So yesterday was good for me. It was a full day of meeting visionaries—a word that sounds kinda bullshitty, but the key thing about the fellows is that they were absolutely not bullshitty at all—no false modesty (which is as exhausting in Britain as ego-pimping is in the US), no bragging. And it made me think quietly about all the people and opportunities and organisations and events over the last decade that have propelled me to being in that room, surrounded by those folk.

Lamar Wyatt Then on the train home last night I watched an episode of “Nashville” (the first, I think, of many episodes I may be watching).One bigwig power business player told his somewhat weak-kneed son-in-law:

“Failure’s what befalls a man who fails to act. Destiny is for men who refuse to accept their failures as their fate. We’ve all had failures. Don’t let ‘em define you. Let ‘em refine you. I believe in your destiny. Do you?”

I hate country music, but if the script is going to continue pounding out heart-stopper soundbites like that one, I am ALL in. Anyway, all this stuff made me think about fate/destiny/happenstance/serendipity and all the other hippy-dippy ways of thinking about how the hell I got to here and now.  The impact of my earlier jobs, the stuff I learned in seminars and on the ground, the leaders who led and inspired me (as well as those who frustrated and demented me). And then, recently, the domino effect of successful funding bids, the loyalty and support of strangers (many of whom are now friends), the accumulation of extraordinary brains into a team of people we can now pay to make things happen, as well as the numerous failures and rejections and missteps and screw ups I’ve made along the way.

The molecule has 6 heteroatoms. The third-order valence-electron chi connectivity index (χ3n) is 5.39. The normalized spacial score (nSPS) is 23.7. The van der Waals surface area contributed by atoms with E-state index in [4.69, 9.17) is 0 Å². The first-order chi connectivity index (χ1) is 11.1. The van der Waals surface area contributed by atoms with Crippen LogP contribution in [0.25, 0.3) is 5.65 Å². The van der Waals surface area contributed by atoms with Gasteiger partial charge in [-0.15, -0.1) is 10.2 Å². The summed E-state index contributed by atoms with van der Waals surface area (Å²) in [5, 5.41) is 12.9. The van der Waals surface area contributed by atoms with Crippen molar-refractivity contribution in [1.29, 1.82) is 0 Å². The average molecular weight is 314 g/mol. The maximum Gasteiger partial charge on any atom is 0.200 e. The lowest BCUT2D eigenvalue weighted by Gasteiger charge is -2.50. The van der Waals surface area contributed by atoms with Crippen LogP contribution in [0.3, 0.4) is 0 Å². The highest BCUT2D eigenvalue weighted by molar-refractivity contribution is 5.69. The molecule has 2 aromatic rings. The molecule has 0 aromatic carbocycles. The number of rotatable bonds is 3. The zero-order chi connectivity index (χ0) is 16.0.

Everything is interlinked, I think to myself, somewhat tritely. And after my complaining chain, I’m enjoying indulging in a little gratitude.

Vulnerability and Gratitude

Here’s an interesting video on the importance of vulnerability from a TEDx event. The talk seems to trivialise the concept a little, making it seem almost trite. But it’s good to be reminded that strength can come from vulnerability and that perfection is more of a defensive wall than an actual state. Thank goodness for that.